Friday, October 17, 2008
Bookwhore Chronicles: Second Son
I read an earlier novel of Robert Ferro's -- his first, I think -- almost 10 years ago. And wanted to read more, but I could never find anything else from him. A few years ago, while browsing the shelves at Out of the Closet in Long Beach, I saw the name "Ferro" jutting out rather haphazardly from beneath a mishmash of books, hefted the other books unceremoniously to the floor and smiled at my find: Robert Ferro's Second Son. And not just any copy: hard cover; sleek, undamaged dust jacket; the words "First Edition" with a complete number line stamped on the book information page. (This was at a time when I sold books on eBay.) Cost? $2.00.
Second Son follows Mark Valerian, the third of four children and, as the title suggests, the second son. Unlike his older siblings, he doesn't follow along with his parents' wishes and instead becomes a landscape architect. A very prosperous one. He also lives openly as a gay man with HIV. At the onset of the story, the matriarch of the Valerian family has passed away, and the family tries to decide what to do with their second home in Cape May: the house in which their mother died and in which Mark currently lives. His father and older brother want to sell the home in order to aid the failing family business. But Mark is adamant about not selling, further widening the rift between him and his father.
Mark also must deal with his HIV status and his own self-perceptions of what it is to be a gay man living with HIV. He doesn't feel deserving of love, not from his family and certainly not from another gay man, and the seclusion of the house in Cape May allows him some form of escape. But he still must live and work so he travels to Italy to work on a commission and there, through letters from his closest friend Matthew, is introduced to a theatrical designer named Brian. The connection is almost immediate and once they discover that they're both positive, a barrier crumbles between them. They grow more intimate and fall in love.
Much of the novel deals with the struggles that all families go through when someone is sick, especially during the HIV/AIDS epidemic and panic in the 80s. Mark separates himself from his family, for the most part because he feels that he needs to but also because he picks up on subtle hints from his family that steer him in that direction, such as when his brother George and his wife don't allow him to touch their granddaughter, not so much by words but by their actions and reactions to him. These feelings come to a head when he learns that the family has already mortgaged the house in the Cape without telling him, and he blurts out in anger that his father had already written him off as dead.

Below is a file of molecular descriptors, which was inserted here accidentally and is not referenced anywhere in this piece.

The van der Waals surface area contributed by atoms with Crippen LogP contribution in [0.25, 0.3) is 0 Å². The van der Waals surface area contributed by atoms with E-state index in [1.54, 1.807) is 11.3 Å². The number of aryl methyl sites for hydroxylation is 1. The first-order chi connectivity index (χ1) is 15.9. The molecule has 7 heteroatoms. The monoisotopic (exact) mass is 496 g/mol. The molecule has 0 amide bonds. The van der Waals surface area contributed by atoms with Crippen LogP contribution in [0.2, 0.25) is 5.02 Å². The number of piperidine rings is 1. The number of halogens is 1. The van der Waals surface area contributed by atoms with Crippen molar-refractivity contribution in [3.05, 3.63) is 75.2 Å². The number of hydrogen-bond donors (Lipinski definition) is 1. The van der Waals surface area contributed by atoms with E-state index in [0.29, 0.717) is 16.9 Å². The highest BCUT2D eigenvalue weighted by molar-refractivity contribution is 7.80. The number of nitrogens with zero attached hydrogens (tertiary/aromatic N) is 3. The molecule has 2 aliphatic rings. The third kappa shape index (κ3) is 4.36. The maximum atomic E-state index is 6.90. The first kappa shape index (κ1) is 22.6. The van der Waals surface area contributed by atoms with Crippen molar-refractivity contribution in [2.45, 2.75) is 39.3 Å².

Another strong scene that counters this and fights against Mark's own feelings of sadness comes when his niece -- George's daughter -- goes to answer a ringing phone and sets her baby daughter in Mark's lap. Instead of playing with his great-niece, he cries sad yet happy tears that someone in his family sees him as Mark instead of as someone with HIV/AIDS. Until that point, he really didn't believe his family could see the difference.
Instead of proselytizing that having HIV/AIDS means not being able to love or being quarantined from the world, Ferro's novel teaches that everyone is deserving of love and respect, no matter what hardships or problems arise.
Wednesday, October 15, 2008
Tuesday, October 14, 2008
Sunday in WeHo with Mimi
We spent lunch on Sunday afternoon with our friend Mimi, who suggested a little café on a corner of Santa Monica Blvd. called Joey's Café. From the outside, it looked like a nice little place: a few tables and umbrellas along both sides of the main door without an empty seat to be seen, lots of gay and lesbian couples and groups (with the occasional straight couple) enjoying the windy sunshine. The inside was packed, as well, but we fortunately didn't have to wait long and were swiftly seated next to a window.
The menu provided a mixture of American and Mexican dishes with a good number of vegetarian choices thrown in. Everything from a chilaquiles and huevos rancheros to ham and cheese omelets and turkey club sandwiches. We spent quite a while poring over the menu, finally taking Mimi's advice to try the omelets. So I ordered a Denver omelet, Mimi the ham and cheese, and CM the turkey sausage and spinach.